I believe I saw that movie Saturday night, but really I was jonesing to see Interstellar. I could’ve gone then and there, but the theatre closest to school (and cheapest I’ve ever been to) has a screen maybe twice the size of my television, and a theatre that’s pretty narrow, like the first ten rows of an airplane. Some of my fondest memories at FSU were my buddy and me there — me, trying to fall asleep at Lincoln. But Interstellar was an IMAX for sure, which is my go-to in general.

And by this point, my closest friend and I had split, so it was just me alone. A private experience (the theatre was also… fairly empty, despite its size), which is fine, but action movies are best appreciated in the company of like-minded connoisseurs of the genre. And so I’m watching this movie and thinking like, “Wow, this is really impressive. I’m impressed. Oh Lester Freamon’s in it! I wonder if he talked to Lance Reddick on this set. And man, I hope nothing too bad or weird happens to this girl, she’s pretty cool. Huh, this camerawork is recalling the action of Kim Jee-Won, in beauty if not brutality…”

Piecing a review together in my mind is something that just happens — it’s nothing on the movie, which is definitely high on my imaginary Top 10 2014 list. I guess it’s inevitable when you spend an inordinate amount of time writing about movies and things — you begin to structure your thinking in that way, and even look forward to getting ideas down.

And in the end, it only amounted to two tweets, if I recall correctly. Back when I was on the old blog, which is mostly a sin, but became less sinful as time wore on, I’d review almost anything I watched, regardless of genre. Not so much anymore, though I’d have no quarrel were I to bring it up with myself at a later date.

So the next morning I head out to the IMAX in Natick (I left at like 8 I think and got back at 3, or something crazy like that), and watched Interstellar. It was the first time the theatre was filled, and I sat next to people on either side. And the movie came over me, and I knew I’d be emotionally affected just based on the trailer, and the idea at the center, of this father having to leave behind his daughter to go up into space, of all places. And he’s got a son, too, but nobody cares.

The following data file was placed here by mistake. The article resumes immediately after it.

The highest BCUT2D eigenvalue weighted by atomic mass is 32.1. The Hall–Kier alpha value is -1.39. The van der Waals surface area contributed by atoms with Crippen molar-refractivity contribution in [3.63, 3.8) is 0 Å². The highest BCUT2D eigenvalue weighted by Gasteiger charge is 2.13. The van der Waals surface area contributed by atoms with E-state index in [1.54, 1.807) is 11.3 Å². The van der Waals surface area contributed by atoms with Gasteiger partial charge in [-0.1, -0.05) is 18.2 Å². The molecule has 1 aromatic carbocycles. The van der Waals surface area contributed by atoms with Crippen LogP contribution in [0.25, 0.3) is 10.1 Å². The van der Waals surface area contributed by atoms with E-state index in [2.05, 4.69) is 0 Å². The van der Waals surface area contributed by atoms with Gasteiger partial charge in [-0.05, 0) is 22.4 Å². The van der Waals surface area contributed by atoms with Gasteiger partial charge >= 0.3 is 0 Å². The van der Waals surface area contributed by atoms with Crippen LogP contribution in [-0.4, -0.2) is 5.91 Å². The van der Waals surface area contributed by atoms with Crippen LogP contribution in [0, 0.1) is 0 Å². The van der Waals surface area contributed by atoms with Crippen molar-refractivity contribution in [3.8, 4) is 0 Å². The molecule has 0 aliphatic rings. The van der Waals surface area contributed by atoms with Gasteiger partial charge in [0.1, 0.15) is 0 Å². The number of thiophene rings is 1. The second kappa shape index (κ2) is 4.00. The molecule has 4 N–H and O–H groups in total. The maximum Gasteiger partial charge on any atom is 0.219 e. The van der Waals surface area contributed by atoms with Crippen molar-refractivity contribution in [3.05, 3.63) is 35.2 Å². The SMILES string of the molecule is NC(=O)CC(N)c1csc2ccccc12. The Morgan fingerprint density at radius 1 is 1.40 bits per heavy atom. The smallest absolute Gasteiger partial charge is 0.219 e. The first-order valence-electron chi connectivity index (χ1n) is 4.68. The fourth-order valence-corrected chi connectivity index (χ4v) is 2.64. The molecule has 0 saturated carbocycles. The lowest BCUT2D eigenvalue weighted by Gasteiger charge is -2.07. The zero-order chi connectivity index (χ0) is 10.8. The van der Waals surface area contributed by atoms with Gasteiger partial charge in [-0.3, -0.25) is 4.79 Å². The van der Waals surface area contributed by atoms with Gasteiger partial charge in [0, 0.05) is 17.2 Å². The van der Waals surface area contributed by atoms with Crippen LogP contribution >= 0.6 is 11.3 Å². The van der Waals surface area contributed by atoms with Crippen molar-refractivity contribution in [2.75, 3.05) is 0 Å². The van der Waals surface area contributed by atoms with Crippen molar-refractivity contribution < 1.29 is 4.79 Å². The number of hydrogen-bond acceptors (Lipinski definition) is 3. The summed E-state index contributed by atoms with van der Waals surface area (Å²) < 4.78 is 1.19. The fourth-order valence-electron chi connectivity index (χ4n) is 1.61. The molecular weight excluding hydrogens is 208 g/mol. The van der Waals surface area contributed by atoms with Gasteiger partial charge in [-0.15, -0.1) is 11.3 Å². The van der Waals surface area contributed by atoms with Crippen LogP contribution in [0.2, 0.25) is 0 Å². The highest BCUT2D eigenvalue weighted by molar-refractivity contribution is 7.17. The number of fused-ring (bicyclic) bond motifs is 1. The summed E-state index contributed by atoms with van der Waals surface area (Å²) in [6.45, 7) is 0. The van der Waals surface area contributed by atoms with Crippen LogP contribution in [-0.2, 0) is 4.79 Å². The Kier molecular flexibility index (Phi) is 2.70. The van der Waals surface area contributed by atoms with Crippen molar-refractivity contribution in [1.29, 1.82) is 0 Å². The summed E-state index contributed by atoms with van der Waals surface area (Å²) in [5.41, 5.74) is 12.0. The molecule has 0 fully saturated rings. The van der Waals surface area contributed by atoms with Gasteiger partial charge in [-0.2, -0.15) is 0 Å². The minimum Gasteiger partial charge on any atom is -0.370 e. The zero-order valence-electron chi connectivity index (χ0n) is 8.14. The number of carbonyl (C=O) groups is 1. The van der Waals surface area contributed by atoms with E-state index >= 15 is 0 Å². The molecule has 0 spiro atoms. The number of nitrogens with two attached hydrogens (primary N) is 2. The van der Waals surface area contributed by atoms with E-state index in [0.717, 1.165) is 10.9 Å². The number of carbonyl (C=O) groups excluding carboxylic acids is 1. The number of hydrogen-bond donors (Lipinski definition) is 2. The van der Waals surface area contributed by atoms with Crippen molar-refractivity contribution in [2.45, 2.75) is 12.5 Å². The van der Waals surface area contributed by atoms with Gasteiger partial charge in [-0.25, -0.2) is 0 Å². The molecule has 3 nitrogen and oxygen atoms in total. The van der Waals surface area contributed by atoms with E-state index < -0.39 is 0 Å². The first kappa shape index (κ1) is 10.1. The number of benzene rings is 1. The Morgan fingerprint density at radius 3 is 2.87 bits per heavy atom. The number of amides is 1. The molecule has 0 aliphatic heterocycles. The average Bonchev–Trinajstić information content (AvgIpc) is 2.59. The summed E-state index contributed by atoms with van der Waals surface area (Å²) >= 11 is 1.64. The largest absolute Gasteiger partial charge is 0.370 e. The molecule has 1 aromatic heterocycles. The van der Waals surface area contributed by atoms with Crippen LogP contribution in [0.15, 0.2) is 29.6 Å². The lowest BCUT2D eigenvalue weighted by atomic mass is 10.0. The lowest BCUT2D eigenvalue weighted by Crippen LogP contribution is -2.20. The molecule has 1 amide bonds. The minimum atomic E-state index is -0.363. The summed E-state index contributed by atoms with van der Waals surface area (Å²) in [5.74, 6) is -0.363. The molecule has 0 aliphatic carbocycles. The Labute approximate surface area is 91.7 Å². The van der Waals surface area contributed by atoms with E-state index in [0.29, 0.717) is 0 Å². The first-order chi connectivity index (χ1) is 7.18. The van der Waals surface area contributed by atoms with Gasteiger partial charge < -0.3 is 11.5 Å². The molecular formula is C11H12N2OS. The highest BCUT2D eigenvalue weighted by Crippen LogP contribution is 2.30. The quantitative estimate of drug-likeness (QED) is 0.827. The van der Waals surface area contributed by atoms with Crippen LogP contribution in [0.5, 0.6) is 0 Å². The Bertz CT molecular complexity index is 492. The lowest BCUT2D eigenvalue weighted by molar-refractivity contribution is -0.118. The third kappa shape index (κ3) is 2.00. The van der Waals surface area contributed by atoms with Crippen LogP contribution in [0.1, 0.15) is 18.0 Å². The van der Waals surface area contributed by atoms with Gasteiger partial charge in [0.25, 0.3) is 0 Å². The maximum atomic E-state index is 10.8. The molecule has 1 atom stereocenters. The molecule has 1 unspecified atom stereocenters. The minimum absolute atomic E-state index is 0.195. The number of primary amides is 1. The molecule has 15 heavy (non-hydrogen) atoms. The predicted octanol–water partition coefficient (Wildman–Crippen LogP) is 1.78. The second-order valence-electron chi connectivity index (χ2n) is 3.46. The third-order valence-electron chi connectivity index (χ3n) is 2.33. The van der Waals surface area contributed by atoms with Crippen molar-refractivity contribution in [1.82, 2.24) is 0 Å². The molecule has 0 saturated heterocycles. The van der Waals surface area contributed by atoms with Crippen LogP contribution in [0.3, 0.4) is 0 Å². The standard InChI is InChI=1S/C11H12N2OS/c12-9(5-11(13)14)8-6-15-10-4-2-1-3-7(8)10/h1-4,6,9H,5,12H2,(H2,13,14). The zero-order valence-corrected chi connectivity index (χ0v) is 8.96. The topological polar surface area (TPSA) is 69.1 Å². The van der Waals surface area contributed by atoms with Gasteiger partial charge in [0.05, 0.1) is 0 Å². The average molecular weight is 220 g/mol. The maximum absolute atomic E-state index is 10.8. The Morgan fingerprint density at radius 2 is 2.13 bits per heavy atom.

The ever-weepy eyes were swept at many a time. The choking up, the grimacing. And the lights came up and I sat there a moment, that odd music still ringing, thinking: I never want to talk about this with anyone. Ever.

The next week, I was on set at a student short film production, something my name is actually on, to my minor but notable distress. And this one kid is talking about Interstellar. Man, it was crazy! So good, dude, so good. And I just nodded along as if I didn’t know what the hell he was talking about.

My experience with Interstellar was mine alone, despite being completely shared by a sold-out IMAX crowd. In retrospect, the movie’s thematically twisty, and I’ve come to place The Raid 2 back at #1 on that imaginary list (could it be any other way? Truly). But that was one of the greatest movie theatre experiences of my life, and part of it was that novelty.

I remember a text interview with James Cameron talking about the intricate world-building of Avatar, and he mentioned however jokingly that he expected nerds to come up to him with questions about ermagerd um I just finished The Shattering… And the articlist, being so flip in a post-Titanic world, was like, yeah. You wish.

It’s a question of what, as creators or aspiring creators, we’re hoping to leave with our audience, or our make-believe audience? We don’t want them to become the super-nerds like Cameron says — but isn’t that obsession a mark that you’ve done something really special to someone?

For my future, I don’t know if I could do something like Mass Effect, even just conceptually (I would never claim to have the talent or confidence to do something like Mass Effect in general). Do I want people to come together in a shared appreciation, or really blow people away with their lone, individual experiences?